For us at Farther, it comes down to three things: employer contributions, investment options, and fees.
If you have an employer that matches your contributions, investing up to the match should be your first choice for retirement savings. Otherwise, you’re leaving money on the table. If your employer doesn’t match, or if you’re saving beyond your match, we need to look at your investment options next.
401(k)s tend to have a fairly restricted set of investment options available. In good plans, this benefits most people by simplifying the choice of what to invest in and reducing the risk of accidental inappropriate selections. Not all plans are good plans though. Some only provide very expensive or poorly performing funds, and they may not provide exposure to all the assets you need to build a well-diversified portfolio. If your plan doesn’t have a wide array of index fund options or a low cost suite of target retirement funds, an IRA might be the better choice. That will come down to fees.
401(k)s are notorious for their hidden fees. While participants are supposed to receive fee disclosure each year, these are hard to parse through and often skipped over entirely (when did you read your last 404a fee disclosure?). If you don’t work at a large public company, odds are you’re paying quite a bit more for your 401(k) than you might expect. It’s not uncommon to see employees pay 1.00-1.50% of their assets each year to the recordkeeper, plan advisor, and auditor for medium sized plans, and small plan fees can be much higher. That’s $2,500-$3,750 for an account with $250,000 in it each year. On the other hand, IRA fees can vary quite a bit as well. Traditional financial advisors often charge 1.00-1.50% to manage IRA assets, while Farther only charges 0.40-0.80%.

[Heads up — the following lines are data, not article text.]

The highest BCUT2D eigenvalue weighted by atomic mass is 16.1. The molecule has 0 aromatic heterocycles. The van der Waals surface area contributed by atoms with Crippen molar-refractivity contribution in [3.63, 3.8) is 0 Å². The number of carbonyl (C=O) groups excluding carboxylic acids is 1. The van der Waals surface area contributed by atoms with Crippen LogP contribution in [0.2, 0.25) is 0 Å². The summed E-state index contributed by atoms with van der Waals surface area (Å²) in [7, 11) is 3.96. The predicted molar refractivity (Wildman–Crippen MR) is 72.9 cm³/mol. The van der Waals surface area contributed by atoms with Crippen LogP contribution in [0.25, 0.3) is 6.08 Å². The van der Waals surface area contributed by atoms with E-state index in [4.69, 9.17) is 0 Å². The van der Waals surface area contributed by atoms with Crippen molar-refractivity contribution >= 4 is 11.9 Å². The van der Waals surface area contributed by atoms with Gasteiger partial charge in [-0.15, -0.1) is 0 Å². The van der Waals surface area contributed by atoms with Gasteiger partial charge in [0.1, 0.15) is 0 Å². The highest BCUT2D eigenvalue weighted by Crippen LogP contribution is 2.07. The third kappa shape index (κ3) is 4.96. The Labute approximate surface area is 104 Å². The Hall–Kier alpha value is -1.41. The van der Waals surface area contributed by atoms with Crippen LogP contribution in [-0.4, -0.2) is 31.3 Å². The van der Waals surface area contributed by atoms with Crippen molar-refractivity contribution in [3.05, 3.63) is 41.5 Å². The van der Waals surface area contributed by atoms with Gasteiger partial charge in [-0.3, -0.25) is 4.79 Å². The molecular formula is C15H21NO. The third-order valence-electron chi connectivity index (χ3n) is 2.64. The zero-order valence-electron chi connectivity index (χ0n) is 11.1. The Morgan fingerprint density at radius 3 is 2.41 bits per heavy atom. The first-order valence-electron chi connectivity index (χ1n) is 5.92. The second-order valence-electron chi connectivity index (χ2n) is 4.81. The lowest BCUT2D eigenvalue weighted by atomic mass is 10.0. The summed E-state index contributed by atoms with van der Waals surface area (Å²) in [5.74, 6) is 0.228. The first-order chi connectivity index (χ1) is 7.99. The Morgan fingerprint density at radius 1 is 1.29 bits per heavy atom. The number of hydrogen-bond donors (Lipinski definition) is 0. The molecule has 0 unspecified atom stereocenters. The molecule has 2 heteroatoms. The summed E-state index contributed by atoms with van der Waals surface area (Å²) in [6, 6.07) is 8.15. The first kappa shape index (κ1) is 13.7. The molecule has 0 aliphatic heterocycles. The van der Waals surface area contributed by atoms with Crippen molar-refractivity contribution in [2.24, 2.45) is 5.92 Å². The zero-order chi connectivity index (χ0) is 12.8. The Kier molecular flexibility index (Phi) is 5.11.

If you’re not in an amazing, low-cost 401(k), an amazing low-cost IRA might be a better option. If that’s the case for you, get your match, max out your IRA contribution, and then start contributing to your 401(k) to make the most of your savings. And be sure you don’t leave your money in old, expensive 401(k)s once you leave your job either. Roll them over to your IRA whenever you change jobs.